- Inking—on, around, in-between your cards—is one of the main features of Muse for iPad. From the start, Muse purposely had a limited tool loadout: a black pen, a purple marker, and a yellow highlighter.
- Too much customization of pens can lead to fussing with tools instead of sketching. Exploring ideas through sketching is all about keeping the right level of fidelity.
- Many inking-capable apps offer detailed controls for configuring ink such as type, color, and width. But we find this adds unnecessary bulk to your everyday interface and encourages you to be constantly fussing with your tools. And if you're not using a particular tool (say, a highlighter), you're forced to look at it constantly.
- For inspiration, we looked at drawing tools work in the physical world. For a given setting—like a desk or whiteboard—you probably have a small, specifically chosen set of tools at hand. This keeps your workspace clean and switching among tools is unobtrusive and fast.
- Each project, workspace, and creative person is different. You can go to an art supply store with walls full of options and pick your favorites. But you wouldn't want to look at all these choices constantly during your project!
- You might also have some tools besides inks. An architect might use a ruler, for example.
- In digital tools, we like how Concepts applied this idea of customized tools configured into a clean toolkit.
- Muse still has its swipe-in toolkit. But now: configure it to your liking via Settings → Pencil Toolkit.
- Importantly, you can scribble with your toolkit as you’re setting it up on your live board. Like those little test papers at art supply stores.
- What about color palette?
- Our research across domains showed that seven or eight colors is common. This is the number of distinct colors you can have before needing gradations within a logical color (e.g. light blue vs. dark blue). It's also rarely useful to have more than a handful of colors in a single document.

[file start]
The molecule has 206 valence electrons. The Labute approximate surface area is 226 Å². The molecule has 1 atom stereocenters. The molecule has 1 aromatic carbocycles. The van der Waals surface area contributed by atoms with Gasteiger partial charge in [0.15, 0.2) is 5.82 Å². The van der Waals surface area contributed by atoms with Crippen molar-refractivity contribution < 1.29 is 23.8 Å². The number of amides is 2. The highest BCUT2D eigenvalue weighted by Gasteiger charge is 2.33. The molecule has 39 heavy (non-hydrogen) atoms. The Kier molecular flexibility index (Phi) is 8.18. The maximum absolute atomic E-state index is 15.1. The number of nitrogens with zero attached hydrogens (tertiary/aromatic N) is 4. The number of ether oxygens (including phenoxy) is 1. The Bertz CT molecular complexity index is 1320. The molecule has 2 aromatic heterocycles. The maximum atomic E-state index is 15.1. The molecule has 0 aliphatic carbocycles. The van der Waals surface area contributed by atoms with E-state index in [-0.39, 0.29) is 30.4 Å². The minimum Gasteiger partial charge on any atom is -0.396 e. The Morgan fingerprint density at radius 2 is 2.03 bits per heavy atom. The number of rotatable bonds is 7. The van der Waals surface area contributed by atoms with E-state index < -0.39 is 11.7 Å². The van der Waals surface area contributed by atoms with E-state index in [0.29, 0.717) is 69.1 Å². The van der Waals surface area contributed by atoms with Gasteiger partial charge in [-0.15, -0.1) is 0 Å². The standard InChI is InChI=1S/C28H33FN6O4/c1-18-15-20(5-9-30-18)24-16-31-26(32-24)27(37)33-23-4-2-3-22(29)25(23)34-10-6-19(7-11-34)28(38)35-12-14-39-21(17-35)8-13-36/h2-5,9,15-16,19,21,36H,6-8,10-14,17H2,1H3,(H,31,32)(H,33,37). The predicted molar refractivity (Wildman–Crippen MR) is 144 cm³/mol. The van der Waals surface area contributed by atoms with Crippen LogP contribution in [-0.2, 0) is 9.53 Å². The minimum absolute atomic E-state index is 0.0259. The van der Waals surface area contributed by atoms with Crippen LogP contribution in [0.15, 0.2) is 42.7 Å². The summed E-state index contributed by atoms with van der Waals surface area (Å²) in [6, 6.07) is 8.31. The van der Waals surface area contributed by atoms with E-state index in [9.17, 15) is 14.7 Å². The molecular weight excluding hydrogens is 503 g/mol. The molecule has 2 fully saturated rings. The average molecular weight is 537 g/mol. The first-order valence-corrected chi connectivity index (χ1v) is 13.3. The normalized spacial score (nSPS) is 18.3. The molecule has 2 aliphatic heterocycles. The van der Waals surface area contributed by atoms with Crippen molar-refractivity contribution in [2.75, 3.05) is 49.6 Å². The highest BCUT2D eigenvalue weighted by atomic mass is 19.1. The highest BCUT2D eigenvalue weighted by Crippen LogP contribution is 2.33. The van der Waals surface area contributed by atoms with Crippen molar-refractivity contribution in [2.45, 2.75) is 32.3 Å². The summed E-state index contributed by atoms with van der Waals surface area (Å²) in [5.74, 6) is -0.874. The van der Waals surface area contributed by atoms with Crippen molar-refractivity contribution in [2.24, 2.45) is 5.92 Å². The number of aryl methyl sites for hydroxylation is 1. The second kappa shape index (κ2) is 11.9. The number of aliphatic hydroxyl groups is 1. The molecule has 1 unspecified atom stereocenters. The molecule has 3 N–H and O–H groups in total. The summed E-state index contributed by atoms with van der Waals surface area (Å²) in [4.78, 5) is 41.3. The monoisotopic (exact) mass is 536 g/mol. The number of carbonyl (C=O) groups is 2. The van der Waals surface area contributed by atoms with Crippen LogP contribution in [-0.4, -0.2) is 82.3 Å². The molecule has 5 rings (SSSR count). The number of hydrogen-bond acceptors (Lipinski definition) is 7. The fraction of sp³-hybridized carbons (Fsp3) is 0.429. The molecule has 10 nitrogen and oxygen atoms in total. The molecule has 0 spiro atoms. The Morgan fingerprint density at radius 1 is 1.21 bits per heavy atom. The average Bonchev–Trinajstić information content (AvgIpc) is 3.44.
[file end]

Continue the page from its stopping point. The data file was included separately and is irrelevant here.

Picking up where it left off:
- Similarly for ink width, there's a balance between being able to customize and the options becoming uselessly close to each other. For technical pens this has traditionally been about √2 increase in width between pen sizes.
- Note that there are now three non-ink tools in the toolkit: eraser, selection, and Scribble. More are coming in the future.
- Whatever tool you put into the first, second, and third slots are activated by a one-finger down, two-finger down, and three-finger down quasimode. So you can put other tools there for quick access, and move the ones you use less out of the way.
- And oh yeah, that means there's now a three-finger down quasimode!
- Combine all these design choices together and you get the Muse toolkit.
- Customize the exact right set you need for your project, then hide away all those options to focus on your work and switch quickly between your active set of tools.
- We're excited about this design and would love to hear what you think.
Muse 1.3 is now available including a brand new customizable toolkit. We hope this will give you the flexibility to customize your pens and other tools to your taste, while maintaining the elegant Muse interface you’re used to.